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Management article
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Reference no. R0910M
Published by: Harvard Business Publishing
Published in: "Harvard Business Review", 2009
Length: 12 pages

Abstract

People in professional services believe a 24/7 work ethic is essential for getting ahead - and so they work 60-plus hours a week and stay tethered to their BlackBerrys. This perpetuates a vicious cycle: responsiveness breeds the need for more responsiveness. When people are always ''on'', responsiveness becomes ingrained in the way they work, expected by clients and partners, and even institutionalized in performance metrics. There is no impetus to question whether the work actually requires 24/7 responsiveness; on the contrary, people work harder and longer, without stopping to explore how they could work better. But four years of research conducted by the authors in several North American offices of the Boston Consulting Group suggests that consultants and other professionals can provide the highest standards of service and still have planned, uninterrupted time off. They can do this even in times of recession. In this article, Perlow and Porter outline the lessons from BCG''s implementation of predictable time off - namely, impose a strict mechanism for taking days and nights off, encourage lots of talk about what''s working and what isn''t, promote experimentation with different ways of working, and insist on top-level support.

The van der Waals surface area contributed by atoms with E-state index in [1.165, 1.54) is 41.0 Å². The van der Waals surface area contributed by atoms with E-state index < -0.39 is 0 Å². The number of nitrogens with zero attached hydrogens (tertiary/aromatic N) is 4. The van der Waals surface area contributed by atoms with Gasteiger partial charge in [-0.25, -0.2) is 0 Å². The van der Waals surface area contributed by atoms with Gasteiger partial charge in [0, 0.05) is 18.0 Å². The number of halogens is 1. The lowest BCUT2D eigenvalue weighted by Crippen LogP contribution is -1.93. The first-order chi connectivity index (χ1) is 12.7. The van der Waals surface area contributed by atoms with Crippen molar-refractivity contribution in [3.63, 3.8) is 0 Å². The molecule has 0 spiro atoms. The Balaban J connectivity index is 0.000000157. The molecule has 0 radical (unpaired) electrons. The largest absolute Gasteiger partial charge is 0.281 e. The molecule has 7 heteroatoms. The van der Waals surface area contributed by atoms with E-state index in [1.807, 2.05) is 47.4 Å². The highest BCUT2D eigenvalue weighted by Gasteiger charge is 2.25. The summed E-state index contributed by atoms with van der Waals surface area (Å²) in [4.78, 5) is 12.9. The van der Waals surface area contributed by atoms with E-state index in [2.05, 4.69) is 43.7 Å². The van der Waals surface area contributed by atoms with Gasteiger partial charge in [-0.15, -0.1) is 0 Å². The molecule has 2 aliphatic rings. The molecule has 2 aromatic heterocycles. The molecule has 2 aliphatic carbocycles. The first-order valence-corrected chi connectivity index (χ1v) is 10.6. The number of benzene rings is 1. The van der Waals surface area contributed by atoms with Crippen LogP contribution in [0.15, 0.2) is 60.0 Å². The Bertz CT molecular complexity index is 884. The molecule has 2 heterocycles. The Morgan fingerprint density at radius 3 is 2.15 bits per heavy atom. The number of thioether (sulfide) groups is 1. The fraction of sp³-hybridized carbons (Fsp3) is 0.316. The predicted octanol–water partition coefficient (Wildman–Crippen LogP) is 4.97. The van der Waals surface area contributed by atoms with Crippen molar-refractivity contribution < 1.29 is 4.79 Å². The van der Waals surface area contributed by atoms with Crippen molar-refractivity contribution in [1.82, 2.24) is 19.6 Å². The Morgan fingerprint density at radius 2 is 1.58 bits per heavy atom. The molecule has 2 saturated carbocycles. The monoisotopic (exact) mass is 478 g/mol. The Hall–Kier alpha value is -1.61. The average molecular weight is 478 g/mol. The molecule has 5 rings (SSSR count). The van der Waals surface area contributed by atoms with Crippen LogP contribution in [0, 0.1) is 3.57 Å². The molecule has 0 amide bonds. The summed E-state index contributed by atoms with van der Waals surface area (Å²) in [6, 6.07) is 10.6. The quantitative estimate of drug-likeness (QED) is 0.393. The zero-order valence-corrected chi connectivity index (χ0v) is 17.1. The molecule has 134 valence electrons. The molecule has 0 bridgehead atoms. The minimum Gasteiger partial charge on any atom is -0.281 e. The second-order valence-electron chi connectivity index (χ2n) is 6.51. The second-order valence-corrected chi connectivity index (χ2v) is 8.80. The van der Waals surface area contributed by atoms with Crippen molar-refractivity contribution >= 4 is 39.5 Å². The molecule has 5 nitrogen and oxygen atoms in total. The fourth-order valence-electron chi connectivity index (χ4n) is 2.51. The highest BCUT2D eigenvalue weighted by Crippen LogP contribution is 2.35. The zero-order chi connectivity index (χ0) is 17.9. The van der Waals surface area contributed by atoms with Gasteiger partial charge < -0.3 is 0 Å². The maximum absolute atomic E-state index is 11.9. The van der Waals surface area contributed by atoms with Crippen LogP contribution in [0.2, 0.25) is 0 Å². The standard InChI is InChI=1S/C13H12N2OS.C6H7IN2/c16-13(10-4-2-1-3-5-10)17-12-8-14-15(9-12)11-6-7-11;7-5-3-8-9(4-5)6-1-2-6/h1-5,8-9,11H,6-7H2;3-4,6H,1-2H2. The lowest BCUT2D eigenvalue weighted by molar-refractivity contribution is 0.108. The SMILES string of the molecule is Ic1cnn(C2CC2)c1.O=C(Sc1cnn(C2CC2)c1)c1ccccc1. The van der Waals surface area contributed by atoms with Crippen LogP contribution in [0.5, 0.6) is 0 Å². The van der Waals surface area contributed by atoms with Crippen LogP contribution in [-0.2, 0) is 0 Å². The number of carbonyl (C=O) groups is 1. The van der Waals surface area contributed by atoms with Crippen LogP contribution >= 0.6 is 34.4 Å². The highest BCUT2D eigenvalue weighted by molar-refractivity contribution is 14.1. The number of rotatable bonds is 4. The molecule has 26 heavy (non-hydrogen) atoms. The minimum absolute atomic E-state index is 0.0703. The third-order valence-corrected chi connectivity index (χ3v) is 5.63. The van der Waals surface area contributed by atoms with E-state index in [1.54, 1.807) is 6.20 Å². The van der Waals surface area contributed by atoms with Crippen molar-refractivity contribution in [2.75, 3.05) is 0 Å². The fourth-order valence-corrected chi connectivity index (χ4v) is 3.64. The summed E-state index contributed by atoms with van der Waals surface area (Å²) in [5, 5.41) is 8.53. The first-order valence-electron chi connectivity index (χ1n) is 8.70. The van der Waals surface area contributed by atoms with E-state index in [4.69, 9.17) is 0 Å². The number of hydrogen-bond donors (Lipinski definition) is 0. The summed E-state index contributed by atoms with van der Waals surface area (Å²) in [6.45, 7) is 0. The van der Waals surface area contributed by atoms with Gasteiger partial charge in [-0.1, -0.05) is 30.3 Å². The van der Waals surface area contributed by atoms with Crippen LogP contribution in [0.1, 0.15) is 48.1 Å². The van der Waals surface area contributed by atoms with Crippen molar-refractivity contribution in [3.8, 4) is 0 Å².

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Abstract

People in professional services believe a 24/7 work ethic is essential for getting ahead - and so they work 60-plus hours a week and stay tethered to their BlackBerrys. This perpetuates a vicious cycle: responsiveness breeds the need for more responsiveness. When people are always ''on'', responsiveness becomes ingrained in the way they work, expected by clients and partners, and even institutionalized in performance metrics. There is no impetus to question whether the work actually requires 24/7 responsiveness; on the contrary, people work harder and longer, without stopping to explore how they could work better. But four years of research conducted by the authors in several North American offices of the Boston Consulting Group suggests that consultants and other professionals can provide the highest standards of service and still have planned, uninterrupted time off. They can do this even in times of recession. In this article, Perlow and Porter outline the lessons from BCG''s implementation of predictable time off - namely, impose a strict mechanism for taking days and nights off, encourage lots of talk about what''s working and what isn''t, promote experimentation with different ways of working, and insist on top-level support.

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